See another side of state parks — take a guided snowshoe hike

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Over the snow and through the woods! Enjoy winter even more — take a guided snowshoe hike like these folks did at Lake Easton State Park. 

Jan. 16, 2019

Do you want to take a snow hike?

Come on, let’s go and play!

Lake Wenatchee 2

Cool view! You'll find some great vistas when you are on a guided snowshoe hide at Lake Wenatchee State Park.

This winter, Lake Easton and Lake Wenatchee State Parks are offering guided snowshoe hikes where you can experience a whole different side of the natural world.

“Snow changes everything,” says Ranger Paul Tomas, who is among those leading snowshoe hikes at Lake Wenatchee. “The hike you took in summer is completely different in winter.”

Snowshoeing is seeing an upswing in popularity for good reasons, says Laura Busby, a parks interpretive specialist leading hikes at Lake Easton State Park this winter. Less expensive and equipment heavy than other snow activities, snowshoeing still delivers an exciting winter sports adventure.

"Snow changes everything." — Ranger Paul Tomas 

“On snowshoes, you can go a lot of places you can’t go when there is no snow, or even on Nordic skis when there is,” Busby says. “The snow covers up the (high plants between trees) and you get to see a whole different side of the park.”

Ready to get out for a stimulating, snowy adventure that won’t break the bank? Here’s the scoop on this year’s guided snowshoe hike programs. And don’t forget! You will need EITHER a daily Sno-Park permit and Discover Pass (daily or annual) OR a seasonal Sno-Park permit and Groomed Trail Sticker.  No Discover Pass will be required on Jan. 21, a state parks free day in honor of Martin Luther King Jr.’s birthday, but a Sno-Park permit is still required.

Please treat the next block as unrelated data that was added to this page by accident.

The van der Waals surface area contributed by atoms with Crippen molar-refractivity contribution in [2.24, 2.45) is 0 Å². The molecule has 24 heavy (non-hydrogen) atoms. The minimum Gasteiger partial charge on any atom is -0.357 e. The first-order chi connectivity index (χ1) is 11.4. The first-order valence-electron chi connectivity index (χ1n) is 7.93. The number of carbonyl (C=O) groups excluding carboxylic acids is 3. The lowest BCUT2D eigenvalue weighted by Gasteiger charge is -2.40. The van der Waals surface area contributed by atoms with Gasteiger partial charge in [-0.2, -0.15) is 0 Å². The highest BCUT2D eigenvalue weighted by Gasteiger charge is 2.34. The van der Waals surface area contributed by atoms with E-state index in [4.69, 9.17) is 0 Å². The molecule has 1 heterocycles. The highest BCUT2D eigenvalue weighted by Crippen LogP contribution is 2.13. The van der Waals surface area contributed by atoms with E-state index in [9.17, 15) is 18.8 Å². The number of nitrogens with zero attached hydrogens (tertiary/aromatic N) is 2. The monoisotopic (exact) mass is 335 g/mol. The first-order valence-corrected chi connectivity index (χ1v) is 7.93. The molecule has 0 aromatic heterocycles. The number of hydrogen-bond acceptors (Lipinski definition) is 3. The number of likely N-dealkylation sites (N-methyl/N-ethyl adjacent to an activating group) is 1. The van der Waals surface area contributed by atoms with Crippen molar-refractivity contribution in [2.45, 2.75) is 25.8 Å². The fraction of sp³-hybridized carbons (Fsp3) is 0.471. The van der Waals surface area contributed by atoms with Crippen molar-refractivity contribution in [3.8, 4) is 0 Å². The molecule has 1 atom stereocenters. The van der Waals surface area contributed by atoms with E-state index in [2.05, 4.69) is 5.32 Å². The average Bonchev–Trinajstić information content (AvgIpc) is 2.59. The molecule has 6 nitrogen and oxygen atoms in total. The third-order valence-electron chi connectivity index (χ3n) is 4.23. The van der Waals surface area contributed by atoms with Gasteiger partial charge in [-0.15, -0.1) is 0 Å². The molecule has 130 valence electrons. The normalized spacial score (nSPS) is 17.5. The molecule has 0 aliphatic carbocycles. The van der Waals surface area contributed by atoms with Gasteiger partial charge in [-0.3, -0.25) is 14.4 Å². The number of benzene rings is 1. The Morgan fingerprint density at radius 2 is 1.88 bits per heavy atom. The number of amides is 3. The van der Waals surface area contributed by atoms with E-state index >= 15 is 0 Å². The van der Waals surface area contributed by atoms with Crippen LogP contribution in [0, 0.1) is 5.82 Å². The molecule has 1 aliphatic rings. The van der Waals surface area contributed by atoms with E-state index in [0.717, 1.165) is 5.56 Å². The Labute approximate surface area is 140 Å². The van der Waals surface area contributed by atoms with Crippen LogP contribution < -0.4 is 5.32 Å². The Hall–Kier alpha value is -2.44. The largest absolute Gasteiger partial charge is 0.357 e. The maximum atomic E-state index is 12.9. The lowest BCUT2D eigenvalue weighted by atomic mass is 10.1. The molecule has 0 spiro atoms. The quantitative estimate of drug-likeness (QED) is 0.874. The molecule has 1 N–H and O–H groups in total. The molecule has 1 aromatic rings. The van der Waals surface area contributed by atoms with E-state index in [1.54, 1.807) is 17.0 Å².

Lake Easton State Park

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Now doesn't this look fun? These happy hikers at Lake Easton State Park sure think so! If you have never gone snowshoeing, learn how this winter with a guided snowshoe hike.

Think of it as a nature hike in the snow, Busby says. Strap on your snowshoes (you will need to bring your own or rent a pair outside of the park) and take a turn in the frosty air along the Yakima River and around the shore of Lake Easton to the Palouse to Cascades Trail. At this time of year, the lake has been partly drained, leaving the dark stumps of old trees protruding through the snow. It’s dramatic scenery, so bring your camera! Busby and other guides will go over snowshoeing basics, then discuss how plants and animals adapt to life in winter, area geology and history and answer any questions participants have.  You may even spot some animal tracks — in addition to your own — in the snow!

Meet at: Lake Easton State Park day use area
Times: 12:30 p.m. sharp, Jan. 26 and 27 and Feb. 9, 10, 23 and 24
Length of hike: About 3 miles and 2.5 hours
Difficulty: Moderate
What to bring: snowshoes, poles, layered clothing, boots and water
For more information: Click here or call (509) 925-1943

Lake Wenatchee State Park

Lake Wenatchee interpretive

Learn a little — or a lot — from the knowledgeable guides leading snowshoe hikes this winter at Lake Wenatchee State Park

Take a mellow stroll through a marshmallow winter wonderland! Lake Wenatchee is a great place for snowshoers of any ability and is super for beginners! The park even has a limited number of snowshoes available for rent in both youth and adult sizes! You’ll start at the north end of the park, then wend your way through the park with plenty of opportunities to stop and enjoy the view, snap some pics and make memories along the way. The length and duration of the hike will depend on participants. You’ll also get lots of opportunities to ask questions and even learn what animals do to survive in winter.

Meet at: North end of the park
Times: 1 p.m. sharp
Length of hike: 1.4 to 2.4 miles and about up to 3 hours
Difficulty: Easy to moderate
What to bring: Snowshoes, poles, layered clothing, boots and water
For more information: Click here or call (509) 763-3101